Author Tags: Theatre

As a co-founder and then Artistic and Managing Director of Headlines Theatre, David Diamond has directed over 380 community specific theatre projects on issues such as racism, gender roles, violence, addiction, self-esteem, First Nations' Residential Schools, globalization, language reclamation and many, many others. Diamond has directed workshops throughout BC, Canada and the USA, as well as in Namibia, New Zealand, Germany, Austria, Italy, Singapore, Australia and Finland. He has also been involved in the writing and/or directing of all of Headlines' main stage plays, including NO` XYA` (Our Footprints), Out of the Silence, Mamu, Squeegee, Corporate U, Here and Now, Meth and the Legislative Theatre project, Practicing Democracy. Diamond has pioneered the development of live, interactive Forum Television and web casting. Diamond is a 1975 graduate of the University of Alberta with a BFA in acting. He worked as a professional actor in theatre, television and film throughout Western Canada until 1981 when he co-founded Headlines Theatre.

He digested his 36 years as a theatrical activist for Theatre for Living: The Art and Science of Community-Based Dialogue (Trafford 2007). It received the Distinguished Book Award in 2008 from the American Alliance for Theatre and Education (AATE), the first self-published book to receive the honour. [See press release below]

DATE OF BIRTH: July 9, 1953

PLACE OF BIRTH: WInnipeg, Manitoba


EMPLOYMENT OTHER THAN WRITING: Artistic and Managing Director of Headlines Theatre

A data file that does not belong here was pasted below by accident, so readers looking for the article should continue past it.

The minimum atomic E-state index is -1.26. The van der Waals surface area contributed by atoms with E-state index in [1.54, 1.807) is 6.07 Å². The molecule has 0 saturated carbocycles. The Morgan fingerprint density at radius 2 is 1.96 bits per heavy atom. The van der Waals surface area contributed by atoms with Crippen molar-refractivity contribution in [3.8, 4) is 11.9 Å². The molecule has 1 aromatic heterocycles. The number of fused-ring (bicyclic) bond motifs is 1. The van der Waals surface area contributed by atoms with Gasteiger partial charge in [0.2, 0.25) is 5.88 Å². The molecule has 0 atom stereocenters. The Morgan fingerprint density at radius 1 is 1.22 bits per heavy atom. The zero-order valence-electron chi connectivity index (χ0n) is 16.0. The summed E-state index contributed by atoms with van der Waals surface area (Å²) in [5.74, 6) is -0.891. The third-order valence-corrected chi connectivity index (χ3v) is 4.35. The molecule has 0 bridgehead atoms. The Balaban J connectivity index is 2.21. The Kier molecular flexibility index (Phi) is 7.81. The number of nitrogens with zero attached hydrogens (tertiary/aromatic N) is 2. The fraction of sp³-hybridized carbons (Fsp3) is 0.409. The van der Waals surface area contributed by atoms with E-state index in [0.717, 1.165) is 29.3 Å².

AWARDS: Honorary Doctorate on Letters from the University College of the Fraser Valley

BOOKS: Theatre for Living (Trafford, 2007) 978-1-4251-2458-8

[BCBW 2008] "Theatre"

Distinguished Book Award
Press Release (2008)

Vancouver, July 28, 2008—The American Alliance for Theatre and Education (AATE) announced it’s 2008 Distinguished Book Award to author David Diamond for his book Theatre For Living: the art and science of community-based dialogue this week. This distinction is presented annually to publications that enhance scholarship or resources in the field of Theatre and Education. The award ceremony was held on Saturday, July 26 during the annual AATE Convention in Atlanta, Georgia.
Launched in 1989, the AATE Distinguished Book Award selection process is member driven and gives recipients national recognition for outstanding work. The criterion for selecting the recipient is based on a publication’s demonstration of logic and consistency of organization, thoroughness of writing style, philosophy and approach. The AATE remarked that, “Recipients represent the best of our field and inspire others with the outstanding work, commitment, and dedication that make us proud to count them among our colleagues and allies.”
Award winning author David Diamond is the Artistic Director and Cofounder of Headlines Theatre, based in Vancouver, Canada. In his book Theatre For Living, Diamond documents his unique approach to theatre and how it can be utilized to effect change on a grassroots level. Emerging from Augusto Boal’s “Theatre of the Oppressed” Diamond’s technique embraces concepts of systems theory, and approaches communities as living organisms that experience dysfunction as seen through symptoms such as violence, racism, addiction and over-consumption. Diamond synthesizes the perspective that living communities are capable of incredible change with the primal language of theatre to investigate difficult issues, create dialogue, and rehearse individual and community transformation.
Diamond says, “I am very honoured to receive this award from the AATE, especially knowing that it is the first time a self-published book has been selected by the organization. Theatre for Living spans disciplines and insists that we investigate what links us together. It suggests that the way forward is to burst out of our ‘silos’ and recognize the links between art and health, between authentic, broad-based community dialogue and effective activism. If we are to deal with the pressing issues of global warming, global violence, hunger, poverty, we must find a way, whether on the so-called left or the so-called right to stop perpetuating the concept of ‘the other.’ There is no ‘them.’ There is only ‘us.’ ”